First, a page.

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#everystreet algorithm

Over the COVID-19 lockdown many runners and cyclist found themselves captured within their cities. Some of them ended up running or spinning endless hours on virtual races such as Zwift, but some as e.g. Mark Beaumont [1] decided to join #everystreet challenge. Every street is a challenge originated by Rickey Gates [2, 3] who run every single street in city of San Francisco in fall 2018 which took him 46 days and run 1,303 miles.

Inspired by Mark Beaumont who did this challenge over the lockdown in Edinburgh, place where I spend the lockdown, and literally everyone else who managed to accomplish this challenge (I would have never had the patience and motivation to run that much in the city) I said to myself that I am a mathematician and software engineer more then a runner or cyclist. So, I ask myself, what is the optimal route? Is there any algorithm which can generate such route?

Every street challenge

Rules of every street challenge are run or cycle every single street of given (metropolitan) area which is usually a city or a neighborhood. Till this point the rules are simple and clear, but the problem is the street definition. How do we define a street? Do we include pedestrian paths, parks or motorways? For simplicity, we consider a street network of edges and nodes (interception of two or more edges and dead-end roads) accessible by car*. Assuming that runner can run oneway roads in both direction, we do not consider road direction. In order to find such network we used Open Street Map API [4].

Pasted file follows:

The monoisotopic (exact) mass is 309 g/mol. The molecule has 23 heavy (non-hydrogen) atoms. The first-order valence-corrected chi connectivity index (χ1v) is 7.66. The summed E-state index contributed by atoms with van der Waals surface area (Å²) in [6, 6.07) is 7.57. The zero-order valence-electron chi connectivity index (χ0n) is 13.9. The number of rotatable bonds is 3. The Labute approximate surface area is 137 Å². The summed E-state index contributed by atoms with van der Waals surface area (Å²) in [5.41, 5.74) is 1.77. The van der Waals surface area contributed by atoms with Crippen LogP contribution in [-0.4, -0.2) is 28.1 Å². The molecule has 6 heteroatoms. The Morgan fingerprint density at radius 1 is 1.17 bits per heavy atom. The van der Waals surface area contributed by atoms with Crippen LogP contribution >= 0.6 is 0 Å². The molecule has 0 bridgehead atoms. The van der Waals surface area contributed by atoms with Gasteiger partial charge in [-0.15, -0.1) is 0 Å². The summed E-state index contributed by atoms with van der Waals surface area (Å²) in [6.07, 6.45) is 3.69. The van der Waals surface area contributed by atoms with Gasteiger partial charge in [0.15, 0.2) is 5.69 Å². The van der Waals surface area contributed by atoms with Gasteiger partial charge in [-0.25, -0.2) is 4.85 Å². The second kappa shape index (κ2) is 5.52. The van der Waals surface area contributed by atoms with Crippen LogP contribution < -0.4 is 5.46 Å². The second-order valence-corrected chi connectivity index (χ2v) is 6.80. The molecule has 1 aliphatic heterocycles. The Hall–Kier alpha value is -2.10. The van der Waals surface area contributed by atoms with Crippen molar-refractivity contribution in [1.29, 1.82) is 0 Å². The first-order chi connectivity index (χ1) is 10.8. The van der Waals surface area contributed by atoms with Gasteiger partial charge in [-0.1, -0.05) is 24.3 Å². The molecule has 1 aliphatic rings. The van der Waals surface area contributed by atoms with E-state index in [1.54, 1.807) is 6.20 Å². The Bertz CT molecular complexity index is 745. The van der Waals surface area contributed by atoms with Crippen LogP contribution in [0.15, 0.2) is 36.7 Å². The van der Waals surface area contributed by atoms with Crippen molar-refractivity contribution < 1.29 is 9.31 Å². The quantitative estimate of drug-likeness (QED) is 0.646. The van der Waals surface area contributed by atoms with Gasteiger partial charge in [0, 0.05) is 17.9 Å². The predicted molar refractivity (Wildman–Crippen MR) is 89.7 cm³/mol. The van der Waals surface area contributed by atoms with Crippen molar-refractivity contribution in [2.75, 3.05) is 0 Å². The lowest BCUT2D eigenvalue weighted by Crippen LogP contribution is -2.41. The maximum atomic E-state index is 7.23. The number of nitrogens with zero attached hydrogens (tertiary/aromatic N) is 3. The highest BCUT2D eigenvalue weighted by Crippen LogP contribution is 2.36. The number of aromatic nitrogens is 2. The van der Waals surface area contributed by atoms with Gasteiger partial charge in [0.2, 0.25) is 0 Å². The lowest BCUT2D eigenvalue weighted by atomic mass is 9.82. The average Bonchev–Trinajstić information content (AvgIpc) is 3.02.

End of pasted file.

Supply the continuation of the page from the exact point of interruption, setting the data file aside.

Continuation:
Chinese postman problem

Finding a route for #everystreet challenge is basically a well-known problem of the chinese postman, called after Chinese mathematician Kuan Mei-Ko. (Also known as Postman Tour or Route Inspection Problem) The problem is to find the shortest closed path (or circuit) such that visits every edge of a (closed and undirected) graph.

from import *
from libs.graph_route import plot_graph_route

import networkx as nx
import osmnx as ox
import matplotlib.pyplot as plt

from network import Network
from network.algorithms import hierholzer

We used OSMnx as a source for geographical data. As an example, we chose an Edinburgh neighborhood of the Grange. In order to avoid heavy traffic we specify OSMnx query and limit the highway selection.


location = "The Grange, Edinburgh, Scotland"
org_graph = ox.graph_from_place(location, custom_filter=CUSTOM_FILTER)

""" Simplifying the original directed multi-graph to undirected, so we can go both 
    ways in one way streets """
graph = ox.utils_graph.get_undirected(org_graph)
fig, ax = ox.plot_graph(graph, node_zorder=2, node_color="k", bgcolor="w")


In this work, we used algorithm proposed by Edmonds, J. and Johnson [5], which states as follow:

  1. Find all nodes with odd degree
  2. Calculate the sortest distance between all odd-degree nodes
  3. Create a complete weighted graph of all odd-degree nodes, as weights we use distances from step 2.
  4. Find minimal matching in the complete weighted graph
  5. Add matched pairs into original graph
  6. Find the Eulerian circuit using Hierholzer [10] algorithm

👉 For more details see the theoretical summary.

# Finds the odd degree nodes and minimal matching
odd_degree_nodes = get_odd_degree_nodes(graph)